The reality is, relays are a joint effort. Many of Villanova's greats have anchored victories that were basically already history when they got the baton. The details aren't noted when they list the winners in the record books. Procaccio only hopes Reid is within a stride or so of the lead when it's time to do her thing.
"I think she's the best anchor in the field," Procaccio explained. "I think she'd be OK."
Maybe we'll finally get a chance to find out.
"I'll take a win any way I can," Reid said. "A comfortable buffer would be nice. If I screwed that up I'd have to readjust some training.
"It hurts more when you're trying to do something for a team than just yourself. It affects other people. That's why I love the Penn Relays. Running for times is different than racing. I've always said it takes a certain degree of magic to win at Penn, because how often do four girls feel absolutely brilliant on the same day? You need that lightning to strike.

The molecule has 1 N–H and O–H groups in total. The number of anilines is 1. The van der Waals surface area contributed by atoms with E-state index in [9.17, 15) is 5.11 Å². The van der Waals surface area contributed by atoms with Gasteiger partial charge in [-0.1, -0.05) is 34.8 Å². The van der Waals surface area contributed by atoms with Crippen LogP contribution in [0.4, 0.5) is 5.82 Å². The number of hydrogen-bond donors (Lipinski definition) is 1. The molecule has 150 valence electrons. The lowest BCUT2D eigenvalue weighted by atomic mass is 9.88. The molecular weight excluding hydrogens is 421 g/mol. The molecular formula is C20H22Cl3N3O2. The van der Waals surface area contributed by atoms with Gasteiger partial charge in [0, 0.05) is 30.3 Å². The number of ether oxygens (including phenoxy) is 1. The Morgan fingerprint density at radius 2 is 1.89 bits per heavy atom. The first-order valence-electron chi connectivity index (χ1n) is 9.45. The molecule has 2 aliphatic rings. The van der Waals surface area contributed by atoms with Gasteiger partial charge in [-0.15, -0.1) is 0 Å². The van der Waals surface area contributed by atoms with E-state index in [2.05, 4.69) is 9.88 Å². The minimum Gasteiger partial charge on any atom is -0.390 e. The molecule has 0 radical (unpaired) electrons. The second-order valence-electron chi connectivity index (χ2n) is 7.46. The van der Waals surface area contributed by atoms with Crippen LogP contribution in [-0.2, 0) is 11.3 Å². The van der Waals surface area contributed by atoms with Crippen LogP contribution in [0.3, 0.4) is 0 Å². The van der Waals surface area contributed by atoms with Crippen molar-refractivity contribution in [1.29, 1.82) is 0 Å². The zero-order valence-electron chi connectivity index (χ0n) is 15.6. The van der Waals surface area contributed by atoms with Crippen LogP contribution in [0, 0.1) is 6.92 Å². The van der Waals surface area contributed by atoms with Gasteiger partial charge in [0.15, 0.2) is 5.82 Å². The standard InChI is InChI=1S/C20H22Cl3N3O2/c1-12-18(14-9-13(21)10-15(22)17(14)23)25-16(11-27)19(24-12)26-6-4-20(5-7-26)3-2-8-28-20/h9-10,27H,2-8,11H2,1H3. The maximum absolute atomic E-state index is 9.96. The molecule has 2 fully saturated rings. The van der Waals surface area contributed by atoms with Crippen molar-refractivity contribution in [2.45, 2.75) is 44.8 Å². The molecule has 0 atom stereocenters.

"I don't really get a lot of interview requests until the Penn Relays. I don't get sick of it. I understand how important it is, and not just to the girls on the team. A lot of people want to see us win."
So, has she ever allowed herself to contemplate what it could be?
"I've got to run four laps, after my teammates run a bunch of laps, before we can all [celebrate] together," she said. "If it did happen, it would rank pretty high. But we've had teams we thought could win before and didn't. You don't want to jinx yourself. One little thing could go wrong.
"While they're running, I'm definitely excited and anxious, just kind of waiting for my turn. I can't imagine what they're feeling when they're done and they're watching me.
"We're coming in a little bit smarter, a little bit fitter. Everyone seems to be kind of on the upswing, as opposed to kind of beaten up. This time I'm really going to try and enjoy it."
The wall wouldn't want it any other way. n
Contact Mike Kern at firstname.lastname@example.org